A lot of people assume that cage free or free range chickens have the same living conditions as pastured ones but this isn’t true. Cage free chickens are not in cages but are usually kept in overcrowded coops or hen houses and never see the outdoors. Free-range chickens have access to the outdoors for part of the day but usually choose to stay indoors where their food is kept.
Organic eggs are usually from free range chickens that are never treated with antibiotics which is a better option than conventional eggs but pastured is the gold standard.
Pastured eggs are not only the most ethical option but are also the most nutritious. Since pastured chickens are able to enjoy the sunshine, fresh air and eat plants and bugs they are healthier overall. Pastured eggs contain a higher concentration on vitamins A, D, E, and omega-3s.
8. Sea salt instead of himalayan salt
Pink himalayan salt has become very popular and while it does contain a lot of beneficial minerals it also has some pretty big downfalls.
For one, it’s pink colour comes from iron oxide which is basically rust. It also contains the heavy metals tin, cadmium, lead and mercury and the radioactive substances polonium, radium and uranium.
Choosing white sea salt will still add trace minerals to your diet without the risk of heavy metal exposure.
9. Whole foods vitamins instead of synthetic ones
Vitamins from real, whole foods are superior to the synthetic ones found in the majority of supplements for a few reasons.
They are more bioavailable than synthetic ones, meaning our body is able to absorb them better. Our body doesn’t even recognize some synthetic vitamins and treats them as toxins which is hard on our kidneys and our liver.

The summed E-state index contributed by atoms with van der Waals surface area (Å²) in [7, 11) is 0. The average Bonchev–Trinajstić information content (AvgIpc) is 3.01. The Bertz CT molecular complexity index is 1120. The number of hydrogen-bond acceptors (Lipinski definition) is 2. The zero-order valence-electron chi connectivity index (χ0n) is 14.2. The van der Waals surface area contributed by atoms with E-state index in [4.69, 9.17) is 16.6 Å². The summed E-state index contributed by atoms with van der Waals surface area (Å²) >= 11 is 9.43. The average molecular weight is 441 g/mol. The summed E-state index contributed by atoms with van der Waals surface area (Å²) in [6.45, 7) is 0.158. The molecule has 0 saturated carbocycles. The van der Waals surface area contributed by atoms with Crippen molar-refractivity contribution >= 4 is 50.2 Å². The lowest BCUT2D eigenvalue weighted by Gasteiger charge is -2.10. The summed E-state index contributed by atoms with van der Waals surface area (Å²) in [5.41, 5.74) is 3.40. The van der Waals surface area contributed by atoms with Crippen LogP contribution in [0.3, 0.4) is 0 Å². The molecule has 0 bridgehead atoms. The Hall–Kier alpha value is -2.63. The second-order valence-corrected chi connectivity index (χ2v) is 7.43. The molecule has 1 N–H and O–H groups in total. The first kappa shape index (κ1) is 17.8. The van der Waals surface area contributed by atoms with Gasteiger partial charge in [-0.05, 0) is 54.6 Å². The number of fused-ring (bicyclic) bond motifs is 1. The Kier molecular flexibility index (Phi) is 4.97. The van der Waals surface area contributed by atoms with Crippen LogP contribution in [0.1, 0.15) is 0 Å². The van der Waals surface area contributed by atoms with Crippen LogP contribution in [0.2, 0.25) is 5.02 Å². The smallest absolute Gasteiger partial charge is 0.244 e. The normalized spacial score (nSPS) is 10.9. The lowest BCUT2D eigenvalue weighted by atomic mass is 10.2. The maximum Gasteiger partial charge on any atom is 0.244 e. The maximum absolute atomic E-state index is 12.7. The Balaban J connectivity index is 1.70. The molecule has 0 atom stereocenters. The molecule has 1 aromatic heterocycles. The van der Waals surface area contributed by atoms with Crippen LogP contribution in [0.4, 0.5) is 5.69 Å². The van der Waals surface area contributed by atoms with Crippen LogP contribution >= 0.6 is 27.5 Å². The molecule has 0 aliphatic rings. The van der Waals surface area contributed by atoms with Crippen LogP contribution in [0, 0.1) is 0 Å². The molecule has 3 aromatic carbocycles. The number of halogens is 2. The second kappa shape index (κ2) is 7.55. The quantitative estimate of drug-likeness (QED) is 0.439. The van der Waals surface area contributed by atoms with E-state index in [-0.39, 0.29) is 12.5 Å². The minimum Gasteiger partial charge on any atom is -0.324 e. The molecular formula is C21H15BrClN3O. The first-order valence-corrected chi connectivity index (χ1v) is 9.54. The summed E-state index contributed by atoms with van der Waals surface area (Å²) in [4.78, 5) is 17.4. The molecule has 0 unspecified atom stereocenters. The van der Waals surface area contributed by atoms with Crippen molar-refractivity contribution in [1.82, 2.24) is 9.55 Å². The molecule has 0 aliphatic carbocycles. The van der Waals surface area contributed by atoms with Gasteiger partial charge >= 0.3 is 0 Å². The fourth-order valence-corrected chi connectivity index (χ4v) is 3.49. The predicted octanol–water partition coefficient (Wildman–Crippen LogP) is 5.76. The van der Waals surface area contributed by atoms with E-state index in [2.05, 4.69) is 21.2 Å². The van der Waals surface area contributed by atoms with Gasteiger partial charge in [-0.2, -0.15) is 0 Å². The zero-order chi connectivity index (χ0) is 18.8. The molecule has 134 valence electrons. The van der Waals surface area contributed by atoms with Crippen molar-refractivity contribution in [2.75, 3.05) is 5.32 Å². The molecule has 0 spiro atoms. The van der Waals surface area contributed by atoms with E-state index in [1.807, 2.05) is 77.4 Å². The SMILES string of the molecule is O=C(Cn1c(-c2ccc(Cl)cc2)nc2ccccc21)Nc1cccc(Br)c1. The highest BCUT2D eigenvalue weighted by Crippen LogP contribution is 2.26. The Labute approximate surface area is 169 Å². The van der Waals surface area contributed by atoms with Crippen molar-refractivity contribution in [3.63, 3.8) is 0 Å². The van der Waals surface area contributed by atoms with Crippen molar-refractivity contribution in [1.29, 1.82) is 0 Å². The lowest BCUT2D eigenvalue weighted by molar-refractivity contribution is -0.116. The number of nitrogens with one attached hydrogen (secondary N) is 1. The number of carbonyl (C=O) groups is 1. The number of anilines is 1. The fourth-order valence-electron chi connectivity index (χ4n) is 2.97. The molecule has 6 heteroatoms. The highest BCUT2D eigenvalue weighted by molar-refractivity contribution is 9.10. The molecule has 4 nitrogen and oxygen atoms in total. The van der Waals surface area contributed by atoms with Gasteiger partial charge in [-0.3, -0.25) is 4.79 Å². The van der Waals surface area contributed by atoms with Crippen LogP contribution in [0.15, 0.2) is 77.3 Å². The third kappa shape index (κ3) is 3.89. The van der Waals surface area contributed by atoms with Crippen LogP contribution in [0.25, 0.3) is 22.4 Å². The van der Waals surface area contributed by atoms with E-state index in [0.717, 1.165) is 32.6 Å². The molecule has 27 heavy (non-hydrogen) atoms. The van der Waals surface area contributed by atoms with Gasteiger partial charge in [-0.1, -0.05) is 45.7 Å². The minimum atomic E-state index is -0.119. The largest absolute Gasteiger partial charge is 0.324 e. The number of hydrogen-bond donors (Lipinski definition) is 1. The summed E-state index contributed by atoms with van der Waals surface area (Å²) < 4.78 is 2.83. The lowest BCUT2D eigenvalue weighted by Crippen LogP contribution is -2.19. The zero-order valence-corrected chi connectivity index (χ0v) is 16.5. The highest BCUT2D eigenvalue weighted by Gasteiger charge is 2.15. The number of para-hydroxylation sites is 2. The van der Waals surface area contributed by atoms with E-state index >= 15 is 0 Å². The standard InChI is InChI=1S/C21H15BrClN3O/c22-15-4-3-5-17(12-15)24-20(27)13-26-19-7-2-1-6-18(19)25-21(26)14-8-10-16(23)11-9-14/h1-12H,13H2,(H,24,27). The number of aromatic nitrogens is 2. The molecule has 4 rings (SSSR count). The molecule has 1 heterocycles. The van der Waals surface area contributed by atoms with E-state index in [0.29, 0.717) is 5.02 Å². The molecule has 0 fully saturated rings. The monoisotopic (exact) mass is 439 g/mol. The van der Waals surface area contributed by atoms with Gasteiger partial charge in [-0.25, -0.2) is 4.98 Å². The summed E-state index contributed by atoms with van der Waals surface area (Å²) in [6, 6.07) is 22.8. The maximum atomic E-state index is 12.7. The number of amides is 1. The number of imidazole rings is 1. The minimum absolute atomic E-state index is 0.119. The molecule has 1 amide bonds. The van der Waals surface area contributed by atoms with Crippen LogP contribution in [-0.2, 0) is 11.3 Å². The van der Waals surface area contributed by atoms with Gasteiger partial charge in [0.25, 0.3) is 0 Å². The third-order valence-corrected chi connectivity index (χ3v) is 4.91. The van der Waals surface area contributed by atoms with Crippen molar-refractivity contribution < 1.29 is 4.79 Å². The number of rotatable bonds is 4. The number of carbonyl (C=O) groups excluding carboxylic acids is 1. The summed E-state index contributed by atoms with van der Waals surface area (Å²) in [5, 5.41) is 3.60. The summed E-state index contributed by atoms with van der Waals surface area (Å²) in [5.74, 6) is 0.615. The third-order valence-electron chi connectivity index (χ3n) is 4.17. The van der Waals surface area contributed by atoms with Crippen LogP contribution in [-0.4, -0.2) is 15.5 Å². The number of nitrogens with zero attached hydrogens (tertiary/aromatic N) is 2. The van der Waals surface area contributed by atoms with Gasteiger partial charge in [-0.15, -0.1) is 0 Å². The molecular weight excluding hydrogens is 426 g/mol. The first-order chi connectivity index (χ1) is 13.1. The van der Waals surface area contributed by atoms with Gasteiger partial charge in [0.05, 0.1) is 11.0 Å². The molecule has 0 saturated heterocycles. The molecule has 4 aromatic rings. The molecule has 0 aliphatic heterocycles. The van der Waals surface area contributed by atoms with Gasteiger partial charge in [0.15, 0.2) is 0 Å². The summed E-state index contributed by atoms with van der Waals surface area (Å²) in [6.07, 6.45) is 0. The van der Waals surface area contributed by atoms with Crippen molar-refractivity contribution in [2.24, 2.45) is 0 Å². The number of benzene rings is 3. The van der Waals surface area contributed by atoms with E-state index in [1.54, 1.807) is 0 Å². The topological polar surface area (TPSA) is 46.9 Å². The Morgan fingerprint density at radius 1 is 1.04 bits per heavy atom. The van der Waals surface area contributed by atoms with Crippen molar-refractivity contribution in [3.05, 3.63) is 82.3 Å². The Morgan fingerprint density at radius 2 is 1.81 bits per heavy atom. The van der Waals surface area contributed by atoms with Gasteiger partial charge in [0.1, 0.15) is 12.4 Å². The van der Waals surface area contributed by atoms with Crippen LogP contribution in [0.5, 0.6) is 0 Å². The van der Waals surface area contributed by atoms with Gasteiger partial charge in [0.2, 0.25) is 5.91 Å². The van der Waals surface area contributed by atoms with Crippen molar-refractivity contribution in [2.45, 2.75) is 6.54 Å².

Vitamins from food come with enzymes, minerals, lipids, protein and nutrients which help our body digest and use them. Synthetic vitamins don’t contain these and a lot of the time are excreted before the body can absorb them. Even worse, fat soluble vitamins like vitamins A, D, E and K are usually highly concentrated and are not utilized and excreted properly. This causes them to build up, be stored in the liver and eventually become toxic.
While it’s best to get as many vitamins as you can from actual food, sometimes strategic supplementation is needed. In this case, try to find a high quality whole food supplement or consult a naturopathic or functional medicine practitioner.
10. Homemade treats instead of store bought ones
While it’s super convenient to just grab something sweet at the grocery store when you want to treat yourself, it’s much healthier to make something at home instead.
Not only do store bought treats contain higher amounts of refined sugar, they usually also contain vegetable oils, artificial colours and flavours, preservatives, additives and high-fructose corn syrup.
When you make your own treats at home you have total control over what goes into them and you’re able to avoid all of the chemicals in store bought ones.
One of my go-tos is cookies made with all organic ingredients. You can refrigerate or freeze the dough and you’ll always have a sweet treat that you can bake instead of grabbing something less healthy at the grocery store.
Do you have any healthy food swaps that you would like to add? Write them in the comments below!